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Issue 6, 2016
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Directed evolution of RebH for catalyst-controlled halogenation of indole C–H bonds

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Abstract

RebH variants capable of chlorinating substituted indoles ortho-, meta-, and para- to the indole nitrogen were evolved by directly screening for altered selectivity on deuterium-substituted probe substrates using mass spectrometry. This systematic approach allowed for rapid accumulation of beneficial mutations using simple adaptive walks and should prove generally useful for altering and optimizing the selectivity of C–H functionalization catalysts. Analysis of the beneficial mutations showed that structure-guided selection of active site residues for targeted mutagenesis can be complicated either by activity/selectivity tradeoffs that reduce the possibility of detecting such mutations or by epistatic effects that actually eliminate the benefits of a mutation in certain contexts. As a corollary to this finding, the precise manner in which the beneficial mutations identified led to the observed changes in RebH selectivity is not clear. Docking simulations suggest that tryptamine binds to these variants as tryptophan does to native halogenases, but structural studies will be required to confirm these models and shed light on how particular mutations impact tryptamine binding. Similar directed evolution efforts on other enzymes or artificial metalloenzymes could enable a wide range of C–H functionalization reactions.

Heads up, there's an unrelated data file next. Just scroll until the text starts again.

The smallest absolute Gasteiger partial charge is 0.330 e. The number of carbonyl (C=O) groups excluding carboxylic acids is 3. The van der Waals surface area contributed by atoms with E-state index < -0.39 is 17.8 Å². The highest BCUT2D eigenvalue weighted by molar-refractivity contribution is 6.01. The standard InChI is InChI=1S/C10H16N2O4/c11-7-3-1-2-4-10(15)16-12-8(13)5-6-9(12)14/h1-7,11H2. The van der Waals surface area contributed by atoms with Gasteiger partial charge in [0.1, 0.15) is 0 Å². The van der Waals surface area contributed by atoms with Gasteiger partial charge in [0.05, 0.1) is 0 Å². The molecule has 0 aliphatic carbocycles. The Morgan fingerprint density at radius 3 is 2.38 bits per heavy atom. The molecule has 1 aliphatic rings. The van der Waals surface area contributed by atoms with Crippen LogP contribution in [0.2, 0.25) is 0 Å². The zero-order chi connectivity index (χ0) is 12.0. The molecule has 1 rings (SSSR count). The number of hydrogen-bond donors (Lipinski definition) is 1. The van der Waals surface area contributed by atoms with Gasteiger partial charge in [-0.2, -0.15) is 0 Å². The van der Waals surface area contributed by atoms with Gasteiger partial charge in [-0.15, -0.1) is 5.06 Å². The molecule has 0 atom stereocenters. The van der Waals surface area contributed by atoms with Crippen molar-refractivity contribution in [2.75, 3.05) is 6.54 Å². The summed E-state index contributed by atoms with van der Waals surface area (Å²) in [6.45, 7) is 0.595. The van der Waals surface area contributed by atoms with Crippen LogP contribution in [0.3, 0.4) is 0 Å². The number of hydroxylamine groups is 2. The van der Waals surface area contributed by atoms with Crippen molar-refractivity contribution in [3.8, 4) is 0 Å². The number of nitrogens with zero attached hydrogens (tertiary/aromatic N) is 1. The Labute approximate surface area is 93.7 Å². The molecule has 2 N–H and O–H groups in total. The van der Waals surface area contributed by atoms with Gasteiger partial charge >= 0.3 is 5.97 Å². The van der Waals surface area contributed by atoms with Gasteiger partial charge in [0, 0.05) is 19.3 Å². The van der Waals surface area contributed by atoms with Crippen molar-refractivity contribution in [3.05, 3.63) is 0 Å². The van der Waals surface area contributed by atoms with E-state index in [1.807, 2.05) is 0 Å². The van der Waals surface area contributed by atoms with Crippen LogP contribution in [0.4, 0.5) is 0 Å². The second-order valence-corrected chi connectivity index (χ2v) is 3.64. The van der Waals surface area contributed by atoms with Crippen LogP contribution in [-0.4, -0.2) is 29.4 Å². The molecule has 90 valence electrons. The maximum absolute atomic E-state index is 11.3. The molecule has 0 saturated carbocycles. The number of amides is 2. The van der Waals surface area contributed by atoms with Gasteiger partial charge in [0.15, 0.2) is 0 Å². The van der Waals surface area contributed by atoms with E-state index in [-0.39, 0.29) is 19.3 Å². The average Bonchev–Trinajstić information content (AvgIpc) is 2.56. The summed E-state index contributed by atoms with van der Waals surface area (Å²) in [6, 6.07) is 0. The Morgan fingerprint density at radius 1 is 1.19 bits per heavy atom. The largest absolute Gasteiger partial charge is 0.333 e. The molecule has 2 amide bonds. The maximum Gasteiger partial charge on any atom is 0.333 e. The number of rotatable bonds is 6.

Graphical abstract: Directed evolution of RebH for catalyst-controlled halogenation of indole C–H bonds

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Publication details

The article was received on 04 Dec 2015, accepted on 18 Feb 2016 and first published on 19 Feb 2016


Article type: Edge Article
DOI: 10.1039/C5SC04680G
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Citation: Chem. Sci., 2016,7, 3720-3729
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    Directed evolution of RebH for catalyst-controlled halogenation of indole C–H bonds

    M. C. Andorfer, H. J. Park, J. Vergara-Coll and J. C. Lewis, Chem. Sci., 2016, 7, 3720
    DOI: 10.1039/C5SC04680G

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